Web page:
Protocols Driving Smart Grid Interoperability

 

By Tony Paine, Kepware Technologies

Efforts are underway to create a smarter grid by adding intelligence to the electrical infrastructure. According to calculations by the U.S. Department of Energy (DOE), the electrical grid consists of 10,000 generating units with a generation capacity in excess of 1 million MW and more than 300,000 miles of transmission lines. With a growing environmentally conscious population and an increasing demand for energy, this infrastructure should be revamped.

Upgrades, the Energy Future

The keyword is revamp. With 100 years invested, utility companies and technology providers will reuse as much existing infrastructure as possible. Completed upgrade cost estimates are in the trillions of dollars and could be more expensive if the upgrade required replacement of existing generation plants and distribution facilities. Additionally, consumers will not want to tear down buildings and homes to take advantage of the smart grid. Because it is impractical to start from the beginning and create a single standard or protocol to unify the elements of this ecosystem, we must retrofit preexisting systems to provide smarter information.

The first step in creating a smarter grid was investing in an advanced metering infrastructure (AMI). An AMI contains a smart meter that enables near real-time two-way communications to the distributor. This technology enables utility companies to monitor energy usage in hourly intervals, which provides billing information based on consumption. This technology also enables consumers to determine the price of energy at any point in time. Before smart meters, readings were done manually, and consumers were charged a fixed rate regardless of when the energy was consumed. Consumers’ smart meter opinions likely depend on when and how much power the consumers utilize.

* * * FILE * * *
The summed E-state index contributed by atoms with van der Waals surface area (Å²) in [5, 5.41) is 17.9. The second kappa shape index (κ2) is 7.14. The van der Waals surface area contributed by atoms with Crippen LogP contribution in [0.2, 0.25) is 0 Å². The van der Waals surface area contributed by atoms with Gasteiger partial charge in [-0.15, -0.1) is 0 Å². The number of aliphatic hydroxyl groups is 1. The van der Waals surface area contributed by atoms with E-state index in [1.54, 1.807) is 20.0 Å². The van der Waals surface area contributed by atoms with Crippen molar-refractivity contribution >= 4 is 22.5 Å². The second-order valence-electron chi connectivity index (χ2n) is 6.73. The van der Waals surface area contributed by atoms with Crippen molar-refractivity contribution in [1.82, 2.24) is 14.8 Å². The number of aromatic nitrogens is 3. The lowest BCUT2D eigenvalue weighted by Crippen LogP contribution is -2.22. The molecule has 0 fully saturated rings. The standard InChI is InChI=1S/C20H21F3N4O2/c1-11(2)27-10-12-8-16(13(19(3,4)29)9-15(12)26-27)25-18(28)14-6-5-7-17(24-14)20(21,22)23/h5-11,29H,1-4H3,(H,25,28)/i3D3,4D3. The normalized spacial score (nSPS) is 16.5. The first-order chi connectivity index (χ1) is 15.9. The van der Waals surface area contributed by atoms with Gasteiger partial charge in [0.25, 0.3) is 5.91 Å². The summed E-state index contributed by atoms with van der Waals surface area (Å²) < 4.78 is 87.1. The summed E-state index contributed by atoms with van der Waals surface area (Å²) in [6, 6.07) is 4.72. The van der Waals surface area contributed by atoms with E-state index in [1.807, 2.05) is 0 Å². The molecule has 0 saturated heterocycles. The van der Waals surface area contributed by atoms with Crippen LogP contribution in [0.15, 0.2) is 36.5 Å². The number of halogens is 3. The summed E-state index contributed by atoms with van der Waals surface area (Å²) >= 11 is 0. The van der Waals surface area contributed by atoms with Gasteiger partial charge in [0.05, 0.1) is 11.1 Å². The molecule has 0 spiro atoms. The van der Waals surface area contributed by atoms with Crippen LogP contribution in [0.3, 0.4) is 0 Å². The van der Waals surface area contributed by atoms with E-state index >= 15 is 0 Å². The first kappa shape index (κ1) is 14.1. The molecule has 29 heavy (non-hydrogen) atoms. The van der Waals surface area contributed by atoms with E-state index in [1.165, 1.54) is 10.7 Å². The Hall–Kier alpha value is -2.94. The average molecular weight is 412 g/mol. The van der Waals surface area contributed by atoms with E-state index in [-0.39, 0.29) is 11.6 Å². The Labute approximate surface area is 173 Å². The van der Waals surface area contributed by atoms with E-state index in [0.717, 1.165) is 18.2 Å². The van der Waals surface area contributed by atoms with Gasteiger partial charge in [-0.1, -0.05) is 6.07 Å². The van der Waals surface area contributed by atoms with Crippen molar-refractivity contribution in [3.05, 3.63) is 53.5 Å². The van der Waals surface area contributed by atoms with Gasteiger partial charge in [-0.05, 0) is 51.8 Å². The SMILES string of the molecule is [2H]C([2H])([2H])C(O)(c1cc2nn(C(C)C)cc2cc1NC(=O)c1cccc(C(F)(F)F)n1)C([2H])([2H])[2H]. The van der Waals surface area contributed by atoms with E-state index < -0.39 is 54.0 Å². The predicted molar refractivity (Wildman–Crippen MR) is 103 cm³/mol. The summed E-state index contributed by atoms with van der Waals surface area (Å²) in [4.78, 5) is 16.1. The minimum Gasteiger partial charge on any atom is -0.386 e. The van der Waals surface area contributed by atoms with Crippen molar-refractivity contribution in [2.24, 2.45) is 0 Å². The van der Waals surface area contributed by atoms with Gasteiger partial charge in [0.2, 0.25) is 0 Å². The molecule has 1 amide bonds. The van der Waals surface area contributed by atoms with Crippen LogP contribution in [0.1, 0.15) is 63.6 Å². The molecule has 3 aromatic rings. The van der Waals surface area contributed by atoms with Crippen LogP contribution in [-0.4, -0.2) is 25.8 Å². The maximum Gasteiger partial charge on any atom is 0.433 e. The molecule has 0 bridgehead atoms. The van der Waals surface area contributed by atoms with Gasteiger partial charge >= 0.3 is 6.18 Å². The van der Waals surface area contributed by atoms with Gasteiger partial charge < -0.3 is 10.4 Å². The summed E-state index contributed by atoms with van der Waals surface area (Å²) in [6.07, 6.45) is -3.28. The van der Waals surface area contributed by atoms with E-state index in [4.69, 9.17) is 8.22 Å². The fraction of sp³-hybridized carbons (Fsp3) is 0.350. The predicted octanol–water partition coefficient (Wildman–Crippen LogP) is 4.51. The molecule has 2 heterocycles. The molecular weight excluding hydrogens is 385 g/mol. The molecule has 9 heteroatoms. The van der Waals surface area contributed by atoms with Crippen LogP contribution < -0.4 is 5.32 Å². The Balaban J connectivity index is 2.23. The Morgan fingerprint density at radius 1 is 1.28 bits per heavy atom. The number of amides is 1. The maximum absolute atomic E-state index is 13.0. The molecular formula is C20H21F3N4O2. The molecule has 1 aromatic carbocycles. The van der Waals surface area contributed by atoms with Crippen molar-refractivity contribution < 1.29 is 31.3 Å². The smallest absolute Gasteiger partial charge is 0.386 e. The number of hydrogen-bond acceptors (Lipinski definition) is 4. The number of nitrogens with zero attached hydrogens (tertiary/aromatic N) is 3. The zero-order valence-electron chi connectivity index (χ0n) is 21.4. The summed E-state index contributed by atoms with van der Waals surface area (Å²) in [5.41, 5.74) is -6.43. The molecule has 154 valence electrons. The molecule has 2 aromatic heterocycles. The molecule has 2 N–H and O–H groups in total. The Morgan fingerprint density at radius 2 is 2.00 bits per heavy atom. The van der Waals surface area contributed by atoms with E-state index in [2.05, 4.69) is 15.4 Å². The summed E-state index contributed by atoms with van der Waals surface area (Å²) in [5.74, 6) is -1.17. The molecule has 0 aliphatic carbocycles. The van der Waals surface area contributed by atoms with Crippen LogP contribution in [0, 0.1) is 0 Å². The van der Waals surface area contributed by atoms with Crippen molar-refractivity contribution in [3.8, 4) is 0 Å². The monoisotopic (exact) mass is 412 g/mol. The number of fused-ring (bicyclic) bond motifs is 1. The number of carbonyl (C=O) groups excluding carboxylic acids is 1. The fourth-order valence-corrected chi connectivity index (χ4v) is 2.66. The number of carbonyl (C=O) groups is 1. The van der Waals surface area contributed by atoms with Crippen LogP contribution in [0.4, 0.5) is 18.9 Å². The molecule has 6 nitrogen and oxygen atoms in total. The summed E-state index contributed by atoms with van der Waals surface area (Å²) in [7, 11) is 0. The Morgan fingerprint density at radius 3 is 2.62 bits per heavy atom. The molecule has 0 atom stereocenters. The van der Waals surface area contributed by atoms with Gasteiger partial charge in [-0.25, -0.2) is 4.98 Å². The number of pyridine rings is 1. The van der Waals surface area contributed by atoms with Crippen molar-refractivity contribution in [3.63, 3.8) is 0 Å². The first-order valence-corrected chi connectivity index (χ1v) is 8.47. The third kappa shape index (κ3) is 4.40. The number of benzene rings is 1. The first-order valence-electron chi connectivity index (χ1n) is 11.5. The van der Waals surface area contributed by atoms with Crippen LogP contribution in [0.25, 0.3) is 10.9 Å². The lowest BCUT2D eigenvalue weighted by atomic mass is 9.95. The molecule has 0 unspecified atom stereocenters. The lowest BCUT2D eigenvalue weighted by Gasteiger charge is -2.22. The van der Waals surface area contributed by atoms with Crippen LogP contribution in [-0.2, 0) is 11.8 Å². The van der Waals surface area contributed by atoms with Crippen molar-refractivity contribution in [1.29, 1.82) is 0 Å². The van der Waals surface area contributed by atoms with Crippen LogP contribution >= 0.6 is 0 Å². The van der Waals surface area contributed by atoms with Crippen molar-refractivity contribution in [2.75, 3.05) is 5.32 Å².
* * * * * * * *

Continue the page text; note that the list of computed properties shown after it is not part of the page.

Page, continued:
Smart meters are more than billing machines, however. They also have the ability to report power outages and quality of service. Such an exchange of information between utility companies and consumers is impossible without protocols, which define the structure and transfer of information between entities.

At first, these protocols were proprietary and forced utility companies to standardize on a brand of equipment to install from central system to consumer end point. A shift is currently underway, however, to utilize open protocols that provide interoperability between different vendors. The Internet protocol suite (which consists of protocols used over the Internet) is globally accepted and will be the foundation for communications. Internet protocols only provide lower-level communications interoperability at the network and transport layers. This allows vendors to select standardized components (such as Ethernet or Wi-Fi) to incorporate. These components can then be plugged into an existing, connected infrastructure in the smart grid ecosystem. Systems and devices must build their application-level requirements on top of these components, specifying data and corresponding structure to exchange.

The practice of creating application-level protocol requirements is not new to the power and building automation space.